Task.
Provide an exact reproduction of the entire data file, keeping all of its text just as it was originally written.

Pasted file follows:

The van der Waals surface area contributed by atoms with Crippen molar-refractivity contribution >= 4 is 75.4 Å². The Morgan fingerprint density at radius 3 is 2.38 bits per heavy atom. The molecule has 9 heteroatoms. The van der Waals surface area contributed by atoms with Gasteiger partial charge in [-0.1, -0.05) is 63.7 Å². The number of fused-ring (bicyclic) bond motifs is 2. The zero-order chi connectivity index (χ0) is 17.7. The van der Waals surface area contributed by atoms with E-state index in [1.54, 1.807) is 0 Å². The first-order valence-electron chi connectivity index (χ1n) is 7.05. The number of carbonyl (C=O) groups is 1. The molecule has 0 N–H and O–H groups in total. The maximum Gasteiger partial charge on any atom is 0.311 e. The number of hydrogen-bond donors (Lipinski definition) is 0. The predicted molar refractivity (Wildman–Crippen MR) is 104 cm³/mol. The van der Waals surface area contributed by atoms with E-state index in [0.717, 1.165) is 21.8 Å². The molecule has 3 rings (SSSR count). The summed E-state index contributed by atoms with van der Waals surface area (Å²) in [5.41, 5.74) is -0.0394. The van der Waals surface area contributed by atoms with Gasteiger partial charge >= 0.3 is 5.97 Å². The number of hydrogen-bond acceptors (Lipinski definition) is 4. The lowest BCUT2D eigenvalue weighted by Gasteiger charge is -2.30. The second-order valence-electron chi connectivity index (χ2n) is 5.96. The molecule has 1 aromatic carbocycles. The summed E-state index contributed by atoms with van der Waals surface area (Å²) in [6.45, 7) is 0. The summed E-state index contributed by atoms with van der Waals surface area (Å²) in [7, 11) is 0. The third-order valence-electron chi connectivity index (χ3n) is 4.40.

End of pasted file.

The van der Waals surface area contributed by atoms with Crippen molar-refractivity contribution >= 4 is 75.4 Å². The Morgan fingerprint density at radius 3 is 2.38 bits per heavy atom. The molecule has 9 heteroatoms. The van der Waals surface area contributed by atoms with Gasteiger partial charge in [-0.1, -0.05) is 63.7 Å². The number of fused-ring (bicyclic) bond motifs is 2. The zero-order chi connectivity index (χ0) is 17.7. The van der Waals surface area contributed by atoms with E-state index in [1.54, 1.807) is 0 Å². The first-order valence-electron chi connectivity index (χ1n) is 7.05. The number of carbonyl (C=O) groups is 1. The molecule has 0 N–H and O–H groups in total. The maximum Gasteiger partial charge on any atom is 0.311 e. The number of hydrogen-bond donors (Lipinski definition) is 0. The predicted molar refractivity (Wildman–Crippen MR) is 104 cm³/mol. The van der Waals surface area contributed by atoms with E-state index in [0.717, 1.165) is 21.8 Å². The molecule has 3 rings (SSSR count). The summed E-state index contributed by atoms with van der Waals surface area (Å²) in [5.41, 5.74) is -0.0394. The van der Waals surface area contributed by atoms with Gasteiger partial charge >= 0.3 is 5.97 Å². The number of hydrogen-bond acceptors (Lipinski definition) is 4. The lowest BCUT2D eigenvalue weighted by Gasteiger charge is -2.30. The second-order valence-electron chi connectivity index (χ2n) is 5.96. The molecule has 1 aromatic carbocycles. The summed E-state index contributed by atoms with van der Waals surface area (Å²) in [6.45, 7) is 0. The summed E-state index contributed by atoms with van der Waals surface area (Å²) in [7, 11) is 0. The third-order valence-electron chi connectivity index (χ3n) is 4.40.